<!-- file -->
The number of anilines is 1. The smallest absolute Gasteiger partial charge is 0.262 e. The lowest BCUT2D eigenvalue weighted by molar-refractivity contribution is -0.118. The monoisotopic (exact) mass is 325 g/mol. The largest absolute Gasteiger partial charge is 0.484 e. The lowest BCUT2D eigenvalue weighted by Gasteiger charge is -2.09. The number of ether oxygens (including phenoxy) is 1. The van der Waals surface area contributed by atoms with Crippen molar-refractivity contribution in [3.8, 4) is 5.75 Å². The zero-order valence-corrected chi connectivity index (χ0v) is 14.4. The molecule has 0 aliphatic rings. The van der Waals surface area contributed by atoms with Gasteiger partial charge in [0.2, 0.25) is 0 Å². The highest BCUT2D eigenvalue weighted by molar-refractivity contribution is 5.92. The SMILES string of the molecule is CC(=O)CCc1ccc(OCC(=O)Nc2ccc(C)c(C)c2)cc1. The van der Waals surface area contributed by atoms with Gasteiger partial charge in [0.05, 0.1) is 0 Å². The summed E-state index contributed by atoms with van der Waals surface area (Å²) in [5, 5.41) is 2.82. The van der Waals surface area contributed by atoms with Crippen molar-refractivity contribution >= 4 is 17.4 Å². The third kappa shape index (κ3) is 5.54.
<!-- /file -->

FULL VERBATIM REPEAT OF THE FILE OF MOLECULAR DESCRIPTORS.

The number of anilines is 1. The smallest absolute Gasteiger partial charge is 0.262 e. The lowest BCUT2D eigenvalue weighted by molar-refractivity contribution is -0.118. The monoisotopic (exact) mass is 325 g/mol. The largest absolute Gasteiger partial charge is 0.484 e. The lowest BCUT2D eigenvalue weighted by Gasteiger charge is -2.09. The number of ether oxygens (including phenoxy) is 1. The van der Waals surface area contributed by atoms with Crippen molar-refractivity contribution in [3.8, 4) is 5.75 Å². The zero-order valence-corrected chi connectivity index (χ0v) is 14.4. The molecule has 0 aliphatic rings. The van der Waals surface area contributed by atoms with Gasteiger partial charge in [0.2, 0.25) is 0 Å². The highest BCUT2D eigenvalue weighted by molar-refractivity contribution is 5.92. The SMILES string of the molecule is CC(=O)CCc1ccc(OCC(=O)Nc2ccc(C)c(C)c2)cc1. The van der Waals surface area contributed by atoms with Gasteiger partial charge in [0.05, 0.1) is 0 Å². The summed E-state index contributed by atoms with van der Waals surface area (Å²) in [5, 5.41) is 2.82. The van der Waals surface area contributed by atoms with Crippen molar-refractivity contribution >= 4 is 17.4 Å². The third kappa shape index (κ3) is 5.54.